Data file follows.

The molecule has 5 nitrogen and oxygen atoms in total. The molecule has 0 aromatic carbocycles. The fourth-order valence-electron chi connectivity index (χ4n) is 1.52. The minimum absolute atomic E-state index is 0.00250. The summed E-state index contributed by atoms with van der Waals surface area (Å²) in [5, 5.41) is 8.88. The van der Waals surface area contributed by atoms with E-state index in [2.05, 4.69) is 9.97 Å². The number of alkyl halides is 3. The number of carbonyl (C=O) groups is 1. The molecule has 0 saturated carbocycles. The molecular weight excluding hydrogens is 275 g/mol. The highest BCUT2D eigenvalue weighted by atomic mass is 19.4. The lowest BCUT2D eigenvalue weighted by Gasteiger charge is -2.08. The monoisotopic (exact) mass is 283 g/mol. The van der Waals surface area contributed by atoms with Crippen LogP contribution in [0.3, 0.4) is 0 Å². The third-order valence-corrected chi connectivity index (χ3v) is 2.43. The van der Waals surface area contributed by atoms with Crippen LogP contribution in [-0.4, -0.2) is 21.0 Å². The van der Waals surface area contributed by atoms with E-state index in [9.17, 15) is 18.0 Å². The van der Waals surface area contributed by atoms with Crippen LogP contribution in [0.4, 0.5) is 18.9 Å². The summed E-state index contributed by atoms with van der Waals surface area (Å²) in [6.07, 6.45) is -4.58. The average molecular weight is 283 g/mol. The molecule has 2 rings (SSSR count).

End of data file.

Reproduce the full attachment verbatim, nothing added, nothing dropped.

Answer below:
The molecule has 5 nitrogen and oxygen atoms in total. The molecule has 0 aromatic carbocycles. The fourth-order valence-electron chi connectivity index (χ4n) is 1.52. The minimum absolute atomic E-state index is 0.00250. The summed E-state index contributed by atoms with van der Waals surface area (Å²) in [5, 5.41) is 8.88. The van der Waals surface area contributed by atoms with E-state index in [2.05, 4.69) is 9.97 Å². The number of alkyl halides is 3. The number of carbonyl (C=O) groups is 1. The molecule has 0 saturated carbocycles. The molecular weight excluding hydrogens is 275 g/mol. The highest BCUT2D eigenvalue weighted by atomic mass is 19.4. The lowest BCUT2D eigenvalue weighted by Gasteiger charge is -2.08. The monoisotopic (exact) mass is 283 g/mol. The van der Waals surface area contributed by atoms with Crippen LogP contribution in [0.3, 0.4) is 0 Å². The third-order valence-corrected chi connectivity index (χ3v) is 2.43. The van der Waals surface area contributed by atoms with Crippen LogP contribution in [-0.4, -0.2) is 21.0 Å². The van der Waals surface area contributed by atoms with E-state index in [9.17, 15) is 18.0 Å². The van der Waals surface area contributed by atoms with Crippen LogP contribution in [0.4, 0.5) is 18.9 Å². The summed E-state index contributed by atoms with van der Waals surface area (Å²) in [6.07, 6.45) is -4.58. The average molecular weight is 283 g/mol. The molecule has 2 rings (SSSR count).